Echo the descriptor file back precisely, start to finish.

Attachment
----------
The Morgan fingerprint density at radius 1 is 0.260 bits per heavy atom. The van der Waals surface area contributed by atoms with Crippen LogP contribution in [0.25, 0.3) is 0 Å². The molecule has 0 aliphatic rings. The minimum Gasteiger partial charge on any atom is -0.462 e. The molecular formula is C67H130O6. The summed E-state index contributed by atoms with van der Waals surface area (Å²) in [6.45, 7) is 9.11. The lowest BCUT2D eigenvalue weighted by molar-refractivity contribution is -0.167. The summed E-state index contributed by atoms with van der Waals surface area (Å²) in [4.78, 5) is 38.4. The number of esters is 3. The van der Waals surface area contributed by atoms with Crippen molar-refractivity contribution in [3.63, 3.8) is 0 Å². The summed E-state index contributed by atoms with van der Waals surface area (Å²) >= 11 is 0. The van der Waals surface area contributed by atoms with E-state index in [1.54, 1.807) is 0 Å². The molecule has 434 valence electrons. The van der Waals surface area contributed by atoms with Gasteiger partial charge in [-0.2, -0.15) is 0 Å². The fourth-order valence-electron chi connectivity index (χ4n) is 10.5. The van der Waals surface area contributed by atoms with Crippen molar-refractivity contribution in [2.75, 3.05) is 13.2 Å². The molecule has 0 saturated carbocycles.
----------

The Morgan fingerprint density at radius 1 is 0.260 bits per heavy atom. The van der Waals surface area contributed by atoms with Crippen LogP contribution in [0.25, 0.3) is 0 Å². The molecule has 0 aliphatic rings. The minimum Gasteiger partial charge on any atom is -0.462 e. The molecular formula is C67H130O6. The summed E-state index contributed by atoms with van der Waals surface area (Å²) in [6.45, 7) is 9.11. The lowest BCUT2D eigenvalue weighted by molar-refractivity contribution is -0.167. The summed E-state index contributed by atoms with van der Waals surface area (Å²) in [4.78, 5) is 38.4. The number of esters is 3. The van der Waals surface area contributed by atoms with Crippen molar-refractivity contribution in [3.63, 3.8) is 0 Å². The summed E-state index contributed by atoms with van der Waals surface area (Å²) >= 11 is 0. The van der Waals surface area contributed by atoms with E-state index in [1.54, 1.807) is 0 Å². The molecule has 434 valence electrons. The van der Waals surface area contributed by atoms with Gasteiger partial charge in [-0.2, -0.15) is 0 Å². The fourth-order valence-electron chi connectivity index (χ4n) is 10.5. The van der Waals surface area contributed by atoms with Crippen molar-refractivity contribution in [2.75, 3.05) is 13.2 Å². The molecule has 0 saturated carbocycles.